What's the Most Significant Change When Switching from ICD-9 to ICD-10?
As an astute medical professional or as a manager or owner of a medical practice, you are aware of the impending required change from ICD-9 as mandated by CMS. Organizations need to make the transition from ICD-9 to ICD-10 by October 1, 2015. The code change is organized by the World Health Organization, which creates, manages, and updates ICD codes.
Understanding the differences between ICD-9 and ICD-10 will help you and your team get prepared for the upcoming change. It’s natural to ask what is the most significant change when switching from ICD-9 to ICD-10? Since the change is mandatory, your staff really has no choice in making the switch, but it is important to know why they must do so.
Switching from ICD-9 to ICD-10
The most significant change between ICD-9 and ICD-10 is the number of new codes. There are more than 65,000 of them which are used to more precisely describe different illnesses and ailments, as well as treatments for them.
For example, you’ll be able to be much more specific in your documentation of a fractured limb, detailing whether it was the left arm or the right arm and the specifics of the fracture itself that needed treatment.
The improved precision will provide for much more information about diagnoses and treatments.
Failure to Comply
Failing to comply with the switch from ICD-9 to ICD-10 will be dangerous. While some payers might actually still want to see ICD-9 codes as well after 10/01/15, indications are that at least CMS will definitely “hard code” over to ICD-10 after 09/30/15 which could lead to mass denials of improperly coded claims. Your staff will be forced to play catch-up by trying to correct large numbers of improperly coded claims that will need to be resubmitted.
Implementing software that integrates the new code set and provides for a code converter, and then learning how to use it will be a lifesaver.
This is why it is so important to go with a software vendor that stays on top of industry changes and requirements and that will be able to integrate an ICD-10 coding converter into their electronic health records and practice management software. You also want a company that will provide you with good training and support to help smooth the way as your staff learns the new system.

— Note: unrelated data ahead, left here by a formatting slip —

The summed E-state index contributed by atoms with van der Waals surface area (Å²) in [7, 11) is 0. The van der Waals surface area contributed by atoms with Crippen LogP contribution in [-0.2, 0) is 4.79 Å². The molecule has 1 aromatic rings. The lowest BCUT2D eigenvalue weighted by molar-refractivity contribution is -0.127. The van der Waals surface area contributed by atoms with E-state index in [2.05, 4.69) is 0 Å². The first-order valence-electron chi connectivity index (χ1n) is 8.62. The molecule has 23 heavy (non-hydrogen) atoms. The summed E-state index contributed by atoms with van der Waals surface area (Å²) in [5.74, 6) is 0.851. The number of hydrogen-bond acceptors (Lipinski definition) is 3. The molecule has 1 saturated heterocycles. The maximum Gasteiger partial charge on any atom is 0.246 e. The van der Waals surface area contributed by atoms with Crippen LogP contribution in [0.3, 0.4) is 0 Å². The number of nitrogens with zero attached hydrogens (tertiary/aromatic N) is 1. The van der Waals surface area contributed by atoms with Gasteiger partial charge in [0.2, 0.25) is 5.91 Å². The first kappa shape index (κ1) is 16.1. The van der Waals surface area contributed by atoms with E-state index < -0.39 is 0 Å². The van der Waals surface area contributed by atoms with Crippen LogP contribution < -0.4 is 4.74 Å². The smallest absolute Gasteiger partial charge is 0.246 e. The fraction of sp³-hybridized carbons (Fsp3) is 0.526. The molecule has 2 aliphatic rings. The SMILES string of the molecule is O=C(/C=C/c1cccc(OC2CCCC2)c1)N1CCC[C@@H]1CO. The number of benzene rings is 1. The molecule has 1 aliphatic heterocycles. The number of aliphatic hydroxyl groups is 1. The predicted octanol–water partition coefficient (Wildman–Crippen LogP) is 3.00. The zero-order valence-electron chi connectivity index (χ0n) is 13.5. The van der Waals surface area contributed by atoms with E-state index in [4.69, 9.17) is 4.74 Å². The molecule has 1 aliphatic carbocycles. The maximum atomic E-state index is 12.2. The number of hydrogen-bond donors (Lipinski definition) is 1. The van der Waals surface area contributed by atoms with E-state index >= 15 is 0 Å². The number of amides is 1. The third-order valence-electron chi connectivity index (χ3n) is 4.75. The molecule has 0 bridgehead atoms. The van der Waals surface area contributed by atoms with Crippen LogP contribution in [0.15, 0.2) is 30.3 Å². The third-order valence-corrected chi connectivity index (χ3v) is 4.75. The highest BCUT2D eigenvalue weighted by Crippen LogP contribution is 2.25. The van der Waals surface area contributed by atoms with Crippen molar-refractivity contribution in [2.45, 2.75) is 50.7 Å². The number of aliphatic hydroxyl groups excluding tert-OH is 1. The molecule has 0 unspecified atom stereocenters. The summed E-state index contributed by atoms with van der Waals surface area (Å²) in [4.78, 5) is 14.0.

Advanced Data Systems Corporation’s Medics ICD-10 Coding Converter
If you and your team are unsure about the new ICD-10 codes and how they will work, you’ll definitely want to take advantage of the Medics ICD-10 Coding Converter from Advanced Data Systems Corporation.
Simply enter the current ICD-9 code or a text description of the code. A drop down listing of ICD-10 codes will appear from which the most appropriate one can be selected. Simply click it to attach it to the claim for billing. If applicable, highly descriptive sub-codes can be drilled in, too. The Converter is a great tool for staff to use in advance in order to at least become familiar with their most commonly used codes.
Adjusting to new changes in anyone’s particular industry can be difficult to adopt, and this certainly includes the healthcare industry. The staff at your practice or RCM company has trained long and hard on the software being used, and has no doubt attained a certain level of expertise with those systems. There may be some natural resistance in having to learn new ways of doing things.
By explaining the benefits of the change from ICD-9 to ICD-10 and understanding the differences between the code sets, you can help get your team get on board to making the transition as smoothly as possible.
- ICD-9 is giving way to ICD-10.
- CMS requires medical practices and RCM companies to make the switch from ICD-9 to ICD-10 by October 1, 2015, the last day for ICD-9 being September 30, 2015.
- This is not new. Organized, managed, and maintained by the World Health Organization, ICD codes are changed approximately once every 10 years.
- The most significant change to the ICD code set is the increased number of descriptions and diagnosis codes, giving medical professionals greater accuracy.
About Stephen O'Connor
As a Director of Digital Marketing at Advanced Data Systems Corporation, Stephen spends his day's planning, writing, & designing resources for the modern healthcare professional. He has a strong affinity for snow crab legs, the ocean, and Rutgers Football.